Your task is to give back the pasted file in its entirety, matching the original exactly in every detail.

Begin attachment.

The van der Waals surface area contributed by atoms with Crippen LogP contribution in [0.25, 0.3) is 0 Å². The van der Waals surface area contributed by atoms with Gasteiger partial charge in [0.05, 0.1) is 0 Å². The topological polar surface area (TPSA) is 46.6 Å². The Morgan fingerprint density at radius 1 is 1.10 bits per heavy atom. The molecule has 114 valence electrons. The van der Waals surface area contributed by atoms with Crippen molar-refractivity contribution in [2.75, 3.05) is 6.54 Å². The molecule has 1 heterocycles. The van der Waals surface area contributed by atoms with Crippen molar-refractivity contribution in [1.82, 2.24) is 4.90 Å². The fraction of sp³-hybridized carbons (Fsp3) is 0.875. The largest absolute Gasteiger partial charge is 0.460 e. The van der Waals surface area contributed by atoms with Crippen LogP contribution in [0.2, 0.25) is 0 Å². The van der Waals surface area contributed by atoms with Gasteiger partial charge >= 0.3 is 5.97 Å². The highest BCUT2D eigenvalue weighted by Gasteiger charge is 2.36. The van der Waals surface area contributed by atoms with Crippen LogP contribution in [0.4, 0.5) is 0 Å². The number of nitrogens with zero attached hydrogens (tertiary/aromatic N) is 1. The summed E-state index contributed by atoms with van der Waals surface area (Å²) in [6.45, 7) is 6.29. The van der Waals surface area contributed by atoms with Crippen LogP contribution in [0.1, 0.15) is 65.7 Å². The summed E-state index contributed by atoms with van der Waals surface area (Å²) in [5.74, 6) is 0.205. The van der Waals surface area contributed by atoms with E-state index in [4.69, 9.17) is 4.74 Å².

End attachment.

The van der Waals surface area contributed by atoms with Crippen LogP contribution in [0.25, 0.3) is 0 Å². The van der Waals surface area contributed by atoms with Gasteiger partial charge in [0.05, 0.1) is 0 Å². The topological polar surface area (TPSA) is 46.6 Å². The Morgan fingerprint density at radius 1 is 1.10 bits per heavy atom. The molecule has 114 valence electrons. The van der Waals surface area contributed by atoms with Crippen molar-refractivity contribution in [2.75, 3.05) is 6.54 Å². The molecule has 1 heterocycles. The van der Waals surface area contributed by atoms with Crippen molar-refractivity contribution in [1.82, 2.24) is 4.90 Å². The fraction of sp³-hybridized carbons (Fsp3) is 0.875. The largest absolute Gasteiger partial charge is 0.460 e. The van der Waals surface area contributed by atoms with Crippen LogP contribution in [0.2, 0.25) is 0 Å². The van der Waals surface area contributed by atoms with Gasteiger partial charge >= 0.3 is 5.97 Å². The highest BCUT2D eigenvalue weighted by Gasteiger charge is 2.36. The van der Waals surface area contributed by atoms with Crippen LogP contribution in [0.4, 0.5) is 0 Å². The number of nitrogens with zero attached hydrogens (tertiary/aromatic N) is 1. The summed E-state index contributed by atoms with van der Waals surface area (Å²) in [6.45, 7) is 6.29. The van der Waals surface area contributed by atoms with Crippen LogP contribution in [0.1, 0.15) is 65.7 Å². The summed E-state index contributed by atoms with van der Waals surface area (Å²) in [5.74, 6) is 0.205. The van der Waals surface area contributed by atoms with E-state index in [4.69, 9.17) is 4.74 Å².